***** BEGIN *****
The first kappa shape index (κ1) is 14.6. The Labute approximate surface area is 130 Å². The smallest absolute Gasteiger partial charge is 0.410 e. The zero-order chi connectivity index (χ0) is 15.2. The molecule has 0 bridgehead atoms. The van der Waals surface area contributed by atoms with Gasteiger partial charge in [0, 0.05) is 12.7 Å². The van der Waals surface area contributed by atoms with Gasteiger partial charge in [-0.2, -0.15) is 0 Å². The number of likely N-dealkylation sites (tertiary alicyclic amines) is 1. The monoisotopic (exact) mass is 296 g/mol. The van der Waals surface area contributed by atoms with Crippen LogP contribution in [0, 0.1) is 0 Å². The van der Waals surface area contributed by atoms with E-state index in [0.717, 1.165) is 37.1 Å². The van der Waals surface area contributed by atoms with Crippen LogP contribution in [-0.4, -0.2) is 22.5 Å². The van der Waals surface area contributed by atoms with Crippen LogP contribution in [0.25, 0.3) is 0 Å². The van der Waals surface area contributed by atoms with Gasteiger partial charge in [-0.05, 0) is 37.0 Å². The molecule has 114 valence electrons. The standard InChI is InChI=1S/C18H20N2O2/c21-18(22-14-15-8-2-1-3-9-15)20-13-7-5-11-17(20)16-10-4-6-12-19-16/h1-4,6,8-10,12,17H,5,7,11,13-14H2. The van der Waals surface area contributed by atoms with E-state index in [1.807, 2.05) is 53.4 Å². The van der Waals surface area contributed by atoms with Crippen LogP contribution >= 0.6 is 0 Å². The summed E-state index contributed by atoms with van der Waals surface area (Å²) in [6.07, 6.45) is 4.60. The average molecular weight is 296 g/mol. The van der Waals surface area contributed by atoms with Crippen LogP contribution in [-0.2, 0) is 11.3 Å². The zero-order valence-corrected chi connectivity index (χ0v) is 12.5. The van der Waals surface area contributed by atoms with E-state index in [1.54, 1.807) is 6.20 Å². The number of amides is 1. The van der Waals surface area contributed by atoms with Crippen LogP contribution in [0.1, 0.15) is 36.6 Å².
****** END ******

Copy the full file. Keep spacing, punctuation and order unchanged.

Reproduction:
The first kappa shape index (κ1) is 14.6. The Labute approximate surface area is 130 Å². The smallest absolute Gasteiger partial charge is 0.410 e. The zero-order chi connectivity index (χ0) is 15.2. The molecule has 0 bridgehead atoms. The van der Waals surface area contributed by atoms with Gasteiger partial charge in [0, 0.05) is 12.7 Å². The van der Waals surface area contributed by atoms with Gasteiger partial charge in [-0.2, -0.15) is 0 Å². The number of likely N-dealkylation sites (tertiary alicyclic amines) is 1. The monoisotopic (exact) mass is 296 g/mol. The van der Waals surface area contributed by atoms with Crippen LogP contribution in [0, 0.1) is 0 Å². The van der Waals surface area contributed by atoms with E-state index in [0.717, 1.165) is 37.1 Å². The van der Waals surface area contributed by atoms with Crippen LogP contribution in [-0.4, -0.2) is 22.5 Å². The van der Waals surface area contributed by atoms with Crippen LogP contribution in [0.25, 0.3) is 0 Å². The van der Waals surface area contributed by atoms with Gasteiger partial charge in [-0.05, 0) is 37.0 Å². The molecule has 114 valence electrons. The standard InChI is InChI=1S/C18H20N2O2/c21-18(22-14-15-8-2-1-3-9-15)20-13-7-5-11-17(20)16-10-4-6-12-19-16/h1-4,6,8-10,12,17H,5,7,11,13-14H2. The van der Waals surface area contributed by atoms with E-state index in [1.807, 2.05) is 53.4 Å². The van der Waals surface area contributed by atoms with Crippen LogP contribution >= 0.6 is 0 Å². The summed E-state index contributed by atoms with van der Waals surface area (Å²) in [6.07, 6.45) is 4.60. The average molecular weight is 296 g/mol. The van der Waals surface area contributed by atoms with Crippen LogP contribution in [-0.2, 0) is 11.3 Å². The zero-order valence-corrected chi connectivity index (χ0v) is 12.5. The van der Waals surface area contributed by atoms with E-state index in [1.54, 1.807) is 6.20 Å². The number of amides is 1. The van der Waals surface area contributed by atoms with Crippen LogP contribution in [0.1, 0.15) is 36.6 Å².